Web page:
Fashion Whip is a political style column in The Huffington Post by Lauren A. Rothman, inspired by Lauren's experience as the founder of Styleauteur, a style and fashion consulting firm.
Your clothes reveal more about you than you think: your body or your judgment. A young woman walks into an office dressed in a skirt with a blouse tucked in -- take a moment to envision this ensemble. Is she wearing a chic pencil skirt, belted with a fitted button down and gorgeous heels, or is she in a mini-skirt paired with a sheer blouse adorned with an of-the-moment bejeweled collar and five inch strappy sandals?
Interns flood offices at this time of year and don't always understand the boundaries of what is appropriate to wear to work. As an intern you are still a reflection of a company's corporate culture and even though summer may feel like a casual time of year, or your office may follow a business casual dress code, do not dress down. During your internship you want to impress people -- in New York City you might be dressing for a job in fashion or media dreaming of one day meeting Anna Wintour; in Washington, D.C. you could have hopes of a political career; and, in Silicon Valley, leave the hoodies and sweats to those who have already made their millions.
As an intern, you will learn a lot but you will also be asked to perform tasks that others at the office don't want to do -- long walks for deliveries and pickups to endless hours of fascinating research projects (or administrative tasks) that take place seated at a desk or on the floor. Short skirts and sky high heels will not help you!
This is quickly becoming the summer of skinterns as I hand out dressing citations at organizations across the country. Follow these tips to avoid becoming the office joke, the next scandal, or just the object of unwanted attention.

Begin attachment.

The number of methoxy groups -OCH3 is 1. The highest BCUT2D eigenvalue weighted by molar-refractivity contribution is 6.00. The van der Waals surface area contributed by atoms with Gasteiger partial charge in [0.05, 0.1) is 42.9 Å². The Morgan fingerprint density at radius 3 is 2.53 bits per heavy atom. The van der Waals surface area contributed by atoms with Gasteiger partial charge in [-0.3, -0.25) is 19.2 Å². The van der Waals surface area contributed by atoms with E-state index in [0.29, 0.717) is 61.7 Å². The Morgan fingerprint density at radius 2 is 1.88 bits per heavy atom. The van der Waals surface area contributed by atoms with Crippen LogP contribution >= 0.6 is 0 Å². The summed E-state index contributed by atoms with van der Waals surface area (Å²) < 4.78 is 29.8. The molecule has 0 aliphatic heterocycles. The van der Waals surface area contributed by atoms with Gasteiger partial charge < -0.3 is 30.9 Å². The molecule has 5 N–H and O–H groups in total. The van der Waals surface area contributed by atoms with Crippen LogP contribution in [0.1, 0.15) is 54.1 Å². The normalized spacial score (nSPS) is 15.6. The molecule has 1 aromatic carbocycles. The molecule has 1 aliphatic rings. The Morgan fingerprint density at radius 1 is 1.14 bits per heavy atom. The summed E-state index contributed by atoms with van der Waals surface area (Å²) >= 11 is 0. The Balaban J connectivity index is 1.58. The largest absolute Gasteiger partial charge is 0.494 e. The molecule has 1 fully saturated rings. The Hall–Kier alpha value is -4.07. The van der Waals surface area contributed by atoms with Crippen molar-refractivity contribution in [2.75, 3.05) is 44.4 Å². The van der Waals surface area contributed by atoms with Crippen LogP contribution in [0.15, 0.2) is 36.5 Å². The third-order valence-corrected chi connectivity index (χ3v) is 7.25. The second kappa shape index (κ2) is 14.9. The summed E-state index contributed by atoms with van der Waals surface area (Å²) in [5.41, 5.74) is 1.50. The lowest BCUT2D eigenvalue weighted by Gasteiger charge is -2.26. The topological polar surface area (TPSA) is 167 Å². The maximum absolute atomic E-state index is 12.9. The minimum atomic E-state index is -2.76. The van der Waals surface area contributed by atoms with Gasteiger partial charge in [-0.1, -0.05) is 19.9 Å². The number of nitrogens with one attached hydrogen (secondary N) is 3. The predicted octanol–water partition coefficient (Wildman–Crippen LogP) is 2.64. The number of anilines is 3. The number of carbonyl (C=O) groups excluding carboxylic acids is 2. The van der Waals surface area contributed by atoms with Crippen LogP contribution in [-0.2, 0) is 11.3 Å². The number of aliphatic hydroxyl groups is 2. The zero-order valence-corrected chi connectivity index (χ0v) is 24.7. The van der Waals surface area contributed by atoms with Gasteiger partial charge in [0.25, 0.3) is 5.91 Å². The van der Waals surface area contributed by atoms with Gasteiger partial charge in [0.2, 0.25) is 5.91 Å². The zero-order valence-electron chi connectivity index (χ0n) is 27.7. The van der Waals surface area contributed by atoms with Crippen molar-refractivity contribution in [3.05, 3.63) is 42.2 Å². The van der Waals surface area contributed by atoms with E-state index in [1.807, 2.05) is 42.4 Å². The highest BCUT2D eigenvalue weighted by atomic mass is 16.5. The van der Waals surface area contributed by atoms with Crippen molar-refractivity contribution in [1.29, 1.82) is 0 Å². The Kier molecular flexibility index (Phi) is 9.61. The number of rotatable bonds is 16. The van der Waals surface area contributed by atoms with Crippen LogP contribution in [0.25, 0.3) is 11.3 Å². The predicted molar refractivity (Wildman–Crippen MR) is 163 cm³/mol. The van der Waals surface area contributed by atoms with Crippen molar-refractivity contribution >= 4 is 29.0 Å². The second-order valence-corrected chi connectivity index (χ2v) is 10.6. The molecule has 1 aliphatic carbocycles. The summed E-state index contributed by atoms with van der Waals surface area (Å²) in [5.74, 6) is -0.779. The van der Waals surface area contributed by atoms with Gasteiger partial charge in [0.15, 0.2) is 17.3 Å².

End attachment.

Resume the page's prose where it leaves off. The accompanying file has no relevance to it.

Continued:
Open back tops or dresses: Bras must be worn to work. If your shirt calls for a stick-on bra, change.
Too short: Employers don't like it when everyone is talking about what you're wearing. If you get daily comments from senior managers like "I could never wear anything that short when I was your age," that is their non-confrontational way of telling you to change. You may have great legs... but that does not mean you should be showing them off at the office!
Too tight: Being hot at work should not be your primary goal. If you're wearing something so tight it looks like you should be working a pole, you are not appropriate!
Too much cleavage: If people clap when you enter the office or break room, it's not because you won an award. Keep the girls covered and don't leave bra straps exposed.
Sheer clothes: Stand by a window and see if light travels through your garment. Add a slip or cami to avoid looking like you're wearing a cover-up on South Beach.
Crop tops: Maybe you were born with a six-pack or just like the latest trend of peek-a-boo tops. Either way, showing off your abs (or belly) is not an asset at the office.
Shoes: Don't get called out for wearing the wrong shoes on the office runway. If your soles can also be seen at the beach, gym, farmers market, or at a club they better be in your bag and not on your feet. Open toe shoes in general are questionable in professional workplaces but Crocs, flip-flops, knee high gladiator sandals, and five-inch heels definitely don't help you fit in.
Shorts: Don't wear leggings in the winter or Daisy Dukes in the summer. While a bermuda "shorts suit" may fall in and out of fashion, booty shorts, hang-out shorts, and wrinkled shorts are never in style at the office.
Underwear: This might seem obvious, but don't forget to wear it. Also, be sure to camouflage VPL (visible panty lines). Bloggers are the new paparazzi and you don't want to end up on a fashion don't list!
Have a great summer experience dressing for your internship. Be on-trend and fashion forward but avoid the skin!
Follow Lauren A. Rothman on Twitter: www.twitter.com/styleauteur